JV Audio Lingo Question - Does "beautiful" and "gorgeous" mean colored?

David Matz -- Sun, 04/17/2011 - 22:42

Mr. Valin has stated in a few recent reviews (technical brain and others I don't currently recall)  that he values highest gear that is most transparent to source and will reveal the last bit about the recording. 
So when he says something sounds "beautiful" (see comments about comparing Tidal to Wilson in CES gear issue), does he mean it doesn't sound real, lifelike, or reflecting what is on the recording?  Or am I reading too much into it?
Ever since his blog breaking gear into "Beautiful", "Lifelike", and "true to recording" categories, I have been confused. 

Jonathan Valin -- Mon, 04/18/2011 - 02:52

When a component--be it a piece of electronics, a loudspeaker, or a source--makes every recording sound "beautiful," it is adding what we use to call a "euphonic coloration." This kind of presentation can be very appealing to many listeners, and I have no argument with them if that is the kind of reproduced sound they prefer, Where I do have a bit of an bone to pick with them is when they call such a presentation "high fidelity." To me, "high fidelity" means (and can only mean) fidelity to sources. To me, a true high-fidelity component will reproduce what's been recorded--good, bad, or indifferent--without adding a consistently "dark" or "beautiful" or "liquid" or "golden" color to timbres, without goosing up dynamics by exaggerating the midbass or reducing aggressiveness by rolling off the treble, without, in short, any extraneous tone color or dynamic emphasis or smudging of detail or tailoring of pitches.  In our next issue of TAS, I go into this subject in some detail and I would urge you to read my review of the Magico Q5 in that issue for a more complete presentation.
This said, let me repeat that I have no argument with people who prefer a less "transparent" sound than I do. Most do.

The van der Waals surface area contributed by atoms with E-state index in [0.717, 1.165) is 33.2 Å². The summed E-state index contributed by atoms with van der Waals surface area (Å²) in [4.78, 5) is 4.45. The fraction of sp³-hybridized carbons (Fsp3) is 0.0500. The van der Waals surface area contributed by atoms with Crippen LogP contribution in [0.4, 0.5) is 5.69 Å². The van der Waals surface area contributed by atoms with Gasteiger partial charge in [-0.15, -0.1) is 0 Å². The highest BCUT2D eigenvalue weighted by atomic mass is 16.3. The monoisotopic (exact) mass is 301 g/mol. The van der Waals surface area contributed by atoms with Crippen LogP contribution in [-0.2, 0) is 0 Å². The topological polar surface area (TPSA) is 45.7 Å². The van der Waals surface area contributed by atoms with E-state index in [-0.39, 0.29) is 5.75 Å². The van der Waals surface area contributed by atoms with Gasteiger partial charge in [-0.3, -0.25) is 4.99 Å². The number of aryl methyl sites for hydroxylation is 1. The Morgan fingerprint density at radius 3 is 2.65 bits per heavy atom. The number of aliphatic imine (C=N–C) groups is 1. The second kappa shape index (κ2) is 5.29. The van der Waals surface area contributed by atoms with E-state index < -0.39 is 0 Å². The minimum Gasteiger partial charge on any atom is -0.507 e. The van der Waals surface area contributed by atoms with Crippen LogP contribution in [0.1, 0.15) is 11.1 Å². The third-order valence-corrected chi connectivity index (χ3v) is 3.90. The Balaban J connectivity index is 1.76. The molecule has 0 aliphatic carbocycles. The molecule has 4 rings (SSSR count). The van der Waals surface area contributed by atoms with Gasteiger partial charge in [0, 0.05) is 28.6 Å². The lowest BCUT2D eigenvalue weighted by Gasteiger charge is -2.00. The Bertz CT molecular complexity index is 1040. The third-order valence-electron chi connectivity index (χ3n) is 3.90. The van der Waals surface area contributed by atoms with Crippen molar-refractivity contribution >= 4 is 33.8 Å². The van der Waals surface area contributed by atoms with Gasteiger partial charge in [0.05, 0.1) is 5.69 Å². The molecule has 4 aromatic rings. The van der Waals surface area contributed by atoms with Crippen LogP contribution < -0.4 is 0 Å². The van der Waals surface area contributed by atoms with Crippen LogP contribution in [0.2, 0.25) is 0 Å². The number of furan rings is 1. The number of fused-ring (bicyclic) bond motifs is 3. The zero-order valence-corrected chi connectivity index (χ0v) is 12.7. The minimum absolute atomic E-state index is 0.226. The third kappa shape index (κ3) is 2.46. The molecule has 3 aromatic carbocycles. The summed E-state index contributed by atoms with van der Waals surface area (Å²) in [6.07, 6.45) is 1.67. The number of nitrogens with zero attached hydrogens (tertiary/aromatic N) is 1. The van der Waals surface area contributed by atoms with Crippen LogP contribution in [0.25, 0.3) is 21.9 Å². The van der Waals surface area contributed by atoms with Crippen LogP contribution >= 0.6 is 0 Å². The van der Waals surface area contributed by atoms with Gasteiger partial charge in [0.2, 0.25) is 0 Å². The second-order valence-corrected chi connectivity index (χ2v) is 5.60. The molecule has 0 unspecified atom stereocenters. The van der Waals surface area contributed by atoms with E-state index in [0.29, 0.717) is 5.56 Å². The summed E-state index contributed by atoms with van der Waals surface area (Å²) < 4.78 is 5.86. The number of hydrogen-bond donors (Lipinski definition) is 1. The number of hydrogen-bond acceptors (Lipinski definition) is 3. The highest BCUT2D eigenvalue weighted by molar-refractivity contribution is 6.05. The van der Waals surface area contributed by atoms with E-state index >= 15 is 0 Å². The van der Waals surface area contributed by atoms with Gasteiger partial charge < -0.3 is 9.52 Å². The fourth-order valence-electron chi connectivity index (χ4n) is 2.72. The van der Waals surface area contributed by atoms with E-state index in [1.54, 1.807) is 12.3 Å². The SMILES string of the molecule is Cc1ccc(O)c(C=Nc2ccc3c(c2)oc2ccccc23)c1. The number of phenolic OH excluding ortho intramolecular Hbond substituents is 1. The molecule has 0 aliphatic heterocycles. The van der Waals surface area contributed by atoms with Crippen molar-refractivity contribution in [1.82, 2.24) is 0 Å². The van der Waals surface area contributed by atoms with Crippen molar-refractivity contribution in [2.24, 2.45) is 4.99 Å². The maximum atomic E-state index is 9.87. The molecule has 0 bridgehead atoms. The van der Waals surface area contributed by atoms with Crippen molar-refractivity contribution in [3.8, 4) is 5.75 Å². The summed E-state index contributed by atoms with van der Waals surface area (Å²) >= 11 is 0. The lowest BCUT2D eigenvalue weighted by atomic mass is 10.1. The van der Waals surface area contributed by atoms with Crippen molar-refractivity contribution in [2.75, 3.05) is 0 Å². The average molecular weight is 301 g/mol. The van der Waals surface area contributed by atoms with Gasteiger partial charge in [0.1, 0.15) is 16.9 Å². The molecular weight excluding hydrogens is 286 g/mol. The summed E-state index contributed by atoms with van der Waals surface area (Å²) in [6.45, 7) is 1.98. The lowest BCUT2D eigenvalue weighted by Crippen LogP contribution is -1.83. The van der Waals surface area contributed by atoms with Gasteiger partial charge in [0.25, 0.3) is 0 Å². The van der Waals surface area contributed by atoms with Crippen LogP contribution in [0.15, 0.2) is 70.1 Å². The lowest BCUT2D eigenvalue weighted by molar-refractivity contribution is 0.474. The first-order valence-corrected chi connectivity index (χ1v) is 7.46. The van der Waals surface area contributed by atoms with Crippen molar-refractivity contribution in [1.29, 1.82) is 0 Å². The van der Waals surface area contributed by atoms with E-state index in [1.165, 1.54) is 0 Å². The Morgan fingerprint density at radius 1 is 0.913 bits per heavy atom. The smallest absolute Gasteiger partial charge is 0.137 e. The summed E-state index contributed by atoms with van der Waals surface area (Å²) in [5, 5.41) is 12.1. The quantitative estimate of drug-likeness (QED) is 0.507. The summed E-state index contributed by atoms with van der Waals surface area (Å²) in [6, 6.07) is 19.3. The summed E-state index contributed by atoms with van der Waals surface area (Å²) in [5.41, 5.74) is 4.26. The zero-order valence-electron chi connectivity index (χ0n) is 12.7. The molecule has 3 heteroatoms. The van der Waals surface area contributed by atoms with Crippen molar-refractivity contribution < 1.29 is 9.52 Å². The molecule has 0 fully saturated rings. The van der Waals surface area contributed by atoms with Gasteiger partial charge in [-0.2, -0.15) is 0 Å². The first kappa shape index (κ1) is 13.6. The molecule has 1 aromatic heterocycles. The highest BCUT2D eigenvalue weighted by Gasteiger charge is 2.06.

David Matz -- Mon, 04/18/2011 - 10:34

Thanks for your prompt reply. Not to get too philosophical on an audio board, but I always thought of the idea of the "absolute sound" as an idea from Plato's Republic -an idealized sound that most systems shoot for, but ultimately cannot reproduce. With that said, I agree with you that the goal of most audiophiles is to emulate a concert in their home, and not to hear every last detail on the recording (although I do not have any hard data to prove this). I always was aware of certain brands - Bryston, Sanders, dCS, Levinson, etc., that claim to give you that last detail. And personally, I found them mechanical sounding and un-enjoyable with my already "honest" electrostats. Furthermore, I find it a lot easier "letting go" listening to Bose in my car than to these audiophile brands. (The dCS, however, has recently managed to break out of the pack and make that detail come through as part of the musical whole.)

As far as the "Absolute Sound" vs. the "Beautiful" categories, I assumed that most companies were trying to make it sound "real", but the differences were due to the ideas the designer brought to the table to create the sonic signature and the cost of parts to hit a price point in the market place. The lower end BAT amps sound much more sweet than their high end gear, which is much more transparent. Same with CJ. My high end preamp may be "more forgiving", but it is certainly not "golden" sounding. But as an industry insider, you may have more insight.

Coming back to reviews, I appreciate you clearly identifying the sound "category" in your Technical Brain review and RH clearly identifying the sonic signature of the Levinson mono-blocks he recently reviewed. And I hope this practice spreads to other writers in the magazine. Knowing the category helps narrow down auditioning choices and saves time and travel. Thanks.

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